What is more, for the objective of climate-neutrality by 2050, the EU Member States should develop national long-term strategies on how to reduce carbon emissions within the framework of their commitments in line with the Paris Agreement and EU targets. The long-term strategies to be prepared by each Member State regarding the climate will also include companies, so the EU’s zero emission target and Article 15 shall mutually reinforce each other. As a result, despite shortcomings regarding the content criteria and limited personal scope, it can be said that Article 15 is a positive step towards achieving the overall goal of reducing carbon emissions.
The Features of Article 15: Is it Supplementary to the Due Diligence Obligations?
The purpose of Article 15, as stated in its title, is to ‘combat climate change’. Harming the environment violates the right to have a clean, healthy, and sustainable environment that was recognised as a human right in the United Nations Human Rights Council Resolution A/HRC/RES/48/13 of October 2021. It can also negatively affect the right to life and the rights to health and nutrition. In a final declaration published before the Committee of Ministers of the Council of Europe, it was stated that living in a healthy environment is a precondition for individuals to enjoy their rights and freedoms guaranteed in the Universal Declaration of Human Rights and the European Convention on Human Rights.
Therefore, the responsibilities of businesses regarding human rights are embodied in the right to the environment, and companies are under an obligation not to harm the environment while carrying out their business activities. As a matter of fact, in the Third Revised Draft of a Treaty on Business and Human Rights, the right to a safe, clean, healthy, and sustainable environment is also emphasised together with internationally recognised human rights and fundamental freedoms. In addition, in the same instrument, within the scope of human rights due diligence, it is proposed that business enterprises shall undertake regular environmental and climate change impact assessments and report publicly and periodically on environmental and climate change standards.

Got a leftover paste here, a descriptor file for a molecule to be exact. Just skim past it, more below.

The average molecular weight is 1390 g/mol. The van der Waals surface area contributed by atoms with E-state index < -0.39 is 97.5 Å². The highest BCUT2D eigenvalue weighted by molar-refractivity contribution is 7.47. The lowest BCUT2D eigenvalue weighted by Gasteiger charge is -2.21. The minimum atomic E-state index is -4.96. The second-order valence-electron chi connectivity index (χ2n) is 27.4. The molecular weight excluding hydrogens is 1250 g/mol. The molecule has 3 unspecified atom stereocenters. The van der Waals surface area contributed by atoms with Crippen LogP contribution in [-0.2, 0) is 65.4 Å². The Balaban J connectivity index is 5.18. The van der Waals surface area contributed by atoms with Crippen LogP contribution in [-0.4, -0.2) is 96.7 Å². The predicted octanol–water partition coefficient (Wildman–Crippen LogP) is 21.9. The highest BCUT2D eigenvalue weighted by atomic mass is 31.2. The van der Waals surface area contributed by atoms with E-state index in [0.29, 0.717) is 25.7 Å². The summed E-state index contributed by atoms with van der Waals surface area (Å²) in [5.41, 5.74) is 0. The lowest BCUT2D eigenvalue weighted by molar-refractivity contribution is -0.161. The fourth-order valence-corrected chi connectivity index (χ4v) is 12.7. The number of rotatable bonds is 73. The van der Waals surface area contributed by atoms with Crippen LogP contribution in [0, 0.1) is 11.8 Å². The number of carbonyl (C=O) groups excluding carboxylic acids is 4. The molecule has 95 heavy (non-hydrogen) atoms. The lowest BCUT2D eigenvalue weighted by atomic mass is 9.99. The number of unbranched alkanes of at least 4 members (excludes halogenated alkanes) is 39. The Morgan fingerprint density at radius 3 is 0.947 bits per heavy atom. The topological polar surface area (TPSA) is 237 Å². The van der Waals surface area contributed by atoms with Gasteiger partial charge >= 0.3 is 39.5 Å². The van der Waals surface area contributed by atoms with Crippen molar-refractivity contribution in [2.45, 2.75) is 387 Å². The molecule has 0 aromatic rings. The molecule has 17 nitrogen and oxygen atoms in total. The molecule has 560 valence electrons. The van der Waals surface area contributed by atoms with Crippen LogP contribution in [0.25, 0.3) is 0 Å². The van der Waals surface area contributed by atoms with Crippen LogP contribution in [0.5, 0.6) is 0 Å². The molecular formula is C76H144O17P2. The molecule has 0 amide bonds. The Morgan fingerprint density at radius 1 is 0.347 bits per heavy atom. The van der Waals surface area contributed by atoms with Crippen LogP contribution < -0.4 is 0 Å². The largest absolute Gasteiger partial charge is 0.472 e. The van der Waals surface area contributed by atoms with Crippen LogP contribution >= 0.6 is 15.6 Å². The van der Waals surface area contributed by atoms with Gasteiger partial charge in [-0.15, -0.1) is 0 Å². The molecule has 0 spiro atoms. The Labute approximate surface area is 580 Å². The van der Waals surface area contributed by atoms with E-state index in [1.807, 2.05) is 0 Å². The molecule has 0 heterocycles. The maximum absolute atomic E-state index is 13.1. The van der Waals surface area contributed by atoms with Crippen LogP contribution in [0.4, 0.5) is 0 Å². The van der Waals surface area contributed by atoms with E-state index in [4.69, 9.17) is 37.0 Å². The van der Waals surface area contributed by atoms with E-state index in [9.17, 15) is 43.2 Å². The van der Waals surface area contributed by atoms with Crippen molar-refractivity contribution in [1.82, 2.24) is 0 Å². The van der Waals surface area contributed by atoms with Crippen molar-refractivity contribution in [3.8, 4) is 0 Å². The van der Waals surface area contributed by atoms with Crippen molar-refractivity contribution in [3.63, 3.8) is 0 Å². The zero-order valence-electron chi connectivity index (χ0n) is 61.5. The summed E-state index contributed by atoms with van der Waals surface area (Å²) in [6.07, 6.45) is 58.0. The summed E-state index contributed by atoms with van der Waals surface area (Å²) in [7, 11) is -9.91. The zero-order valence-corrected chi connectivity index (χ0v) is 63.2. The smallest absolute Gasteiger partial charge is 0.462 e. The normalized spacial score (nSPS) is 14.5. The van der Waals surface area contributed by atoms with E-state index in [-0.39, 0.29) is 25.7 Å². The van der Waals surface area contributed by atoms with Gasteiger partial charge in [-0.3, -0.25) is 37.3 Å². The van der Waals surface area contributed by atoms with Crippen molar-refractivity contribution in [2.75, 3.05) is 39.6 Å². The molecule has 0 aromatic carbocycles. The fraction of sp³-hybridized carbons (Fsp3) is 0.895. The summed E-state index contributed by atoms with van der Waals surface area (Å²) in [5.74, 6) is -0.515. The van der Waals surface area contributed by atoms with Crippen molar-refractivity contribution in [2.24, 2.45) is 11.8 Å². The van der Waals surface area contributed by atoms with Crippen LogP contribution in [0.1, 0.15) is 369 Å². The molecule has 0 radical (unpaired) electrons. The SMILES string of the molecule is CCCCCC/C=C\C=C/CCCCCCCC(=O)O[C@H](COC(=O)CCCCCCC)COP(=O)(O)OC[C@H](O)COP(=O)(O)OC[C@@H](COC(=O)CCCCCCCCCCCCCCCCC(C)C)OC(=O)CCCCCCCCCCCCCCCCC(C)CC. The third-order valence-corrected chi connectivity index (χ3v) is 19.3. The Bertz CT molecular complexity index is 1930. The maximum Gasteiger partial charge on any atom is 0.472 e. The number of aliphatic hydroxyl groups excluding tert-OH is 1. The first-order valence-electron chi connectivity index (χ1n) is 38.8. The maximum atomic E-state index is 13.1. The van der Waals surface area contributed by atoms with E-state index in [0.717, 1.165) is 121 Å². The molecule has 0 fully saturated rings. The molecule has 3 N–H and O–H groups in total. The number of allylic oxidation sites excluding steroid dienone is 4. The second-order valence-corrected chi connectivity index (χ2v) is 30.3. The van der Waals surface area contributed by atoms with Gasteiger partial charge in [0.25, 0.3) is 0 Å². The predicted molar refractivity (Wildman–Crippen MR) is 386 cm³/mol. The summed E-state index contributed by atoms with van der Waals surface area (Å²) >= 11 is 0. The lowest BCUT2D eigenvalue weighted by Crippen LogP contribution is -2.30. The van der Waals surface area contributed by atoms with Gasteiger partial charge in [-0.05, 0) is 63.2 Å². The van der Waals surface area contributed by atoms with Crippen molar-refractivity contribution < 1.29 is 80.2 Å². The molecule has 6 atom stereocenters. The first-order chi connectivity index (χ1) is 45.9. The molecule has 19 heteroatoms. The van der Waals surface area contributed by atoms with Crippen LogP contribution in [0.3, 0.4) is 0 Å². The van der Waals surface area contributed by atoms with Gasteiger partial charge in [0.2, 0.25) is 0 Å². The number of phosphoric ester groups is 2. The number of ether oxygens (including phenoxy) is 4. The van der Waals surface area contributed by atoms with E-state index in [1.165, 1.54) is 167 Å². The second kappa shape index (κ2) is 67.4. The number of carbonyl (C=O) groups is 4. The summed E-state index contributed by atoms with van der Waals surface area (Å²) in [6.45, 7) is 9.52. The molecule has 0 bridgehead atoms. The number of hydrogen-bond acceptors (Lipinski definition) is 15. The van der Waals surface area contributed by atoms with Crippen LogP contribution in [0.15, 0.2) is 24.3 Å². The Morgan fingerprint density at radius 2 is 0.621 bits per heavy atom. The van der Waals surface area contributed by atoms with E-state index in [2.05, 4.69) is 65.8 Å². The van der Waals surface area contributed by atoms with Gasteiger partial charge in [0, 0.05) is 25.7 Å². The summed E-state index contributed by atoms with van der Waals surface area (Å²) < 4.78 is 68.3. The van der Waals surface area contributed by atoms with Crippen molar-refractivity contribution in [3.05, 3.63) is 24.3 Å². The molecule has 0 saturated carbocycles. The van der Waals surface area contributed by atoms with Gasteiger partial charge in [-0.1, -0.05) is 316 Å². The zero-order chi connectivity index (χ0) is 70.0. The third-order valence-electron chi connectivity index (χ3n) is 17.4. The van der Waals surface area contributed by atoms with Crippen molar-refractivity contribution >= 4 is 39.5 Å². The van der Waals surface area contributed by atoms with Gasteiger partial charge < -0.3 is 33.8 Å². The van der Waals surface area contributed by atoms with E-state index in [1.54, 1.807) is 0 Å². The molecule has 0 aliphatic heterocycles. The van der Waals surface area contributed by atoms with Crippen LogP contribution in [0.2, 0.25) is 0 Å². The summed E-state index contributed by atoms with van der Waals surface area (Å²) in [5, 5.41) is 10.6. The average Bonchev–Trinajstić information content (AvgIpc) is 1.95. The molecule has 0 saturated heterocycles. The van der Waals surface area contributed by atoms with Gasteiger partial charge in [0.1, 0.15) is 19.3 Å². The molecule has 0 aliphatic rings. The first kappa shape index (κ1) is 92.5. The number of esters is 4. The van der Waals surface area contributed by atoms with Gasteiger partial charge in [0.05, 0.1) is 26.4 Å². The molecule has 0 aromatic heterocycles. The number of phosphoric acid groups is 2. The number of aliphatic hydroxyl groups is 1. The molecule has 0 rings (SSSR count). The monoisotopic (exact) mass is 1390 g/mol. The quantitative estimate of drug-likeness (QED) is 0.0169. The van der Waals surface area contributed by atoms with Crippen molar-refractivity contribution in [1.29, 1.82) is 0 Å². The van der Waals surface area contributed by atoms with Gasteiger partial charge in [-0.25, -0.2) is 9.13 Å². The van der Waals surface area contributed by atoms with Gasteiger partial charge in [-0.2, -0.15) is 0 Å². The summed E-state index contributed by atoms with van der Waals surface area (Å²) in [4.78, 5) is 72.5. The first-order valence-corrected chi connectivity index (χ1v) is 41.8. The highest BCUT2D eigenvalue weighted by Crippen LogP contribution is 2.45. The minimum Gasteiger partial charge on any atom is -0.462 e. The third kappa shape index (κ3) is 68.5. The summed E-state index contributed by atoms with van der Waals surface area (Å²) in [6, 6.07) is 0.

This means that companies have a responsibility to respect environmental rights in parallel with human rights, and companies are obliged to identify, prevent and mitigate their negative impacts on the environment and account for how they address these violations, within the scope of human rights and environmental due diligence. Given the inherent connection between the climate, environmental rights, and human rights, Article 15 of a future CSDDD should not be designed as a stand-alone provision but, in our view, supplement human rights and environmental due diligence processes that also cover adverse climate change aspects (for environmental due diligence and Article 29(d) see Laura Arenas Peralta). The linkage between Articles 4, 15 and 22 should be strengthened in a future CSDDD and it should further clarify the consequences of companies’ failure to implement their climate change-related obligations.
Suggested citation: M. Feigerlová and B. Karagedik‘Is Article 15 of the Corporate Sustainability Due Diligence Effective to Combat Climate Change? What Obligations Does the Proposal by the European Commission for a Directive on Corporate Sustainability Due Diligence Impose upon Greenhouse Gas Emitters?’, Nova Centre on Business, Human Rights and the Environment Blog, 15th February 2023.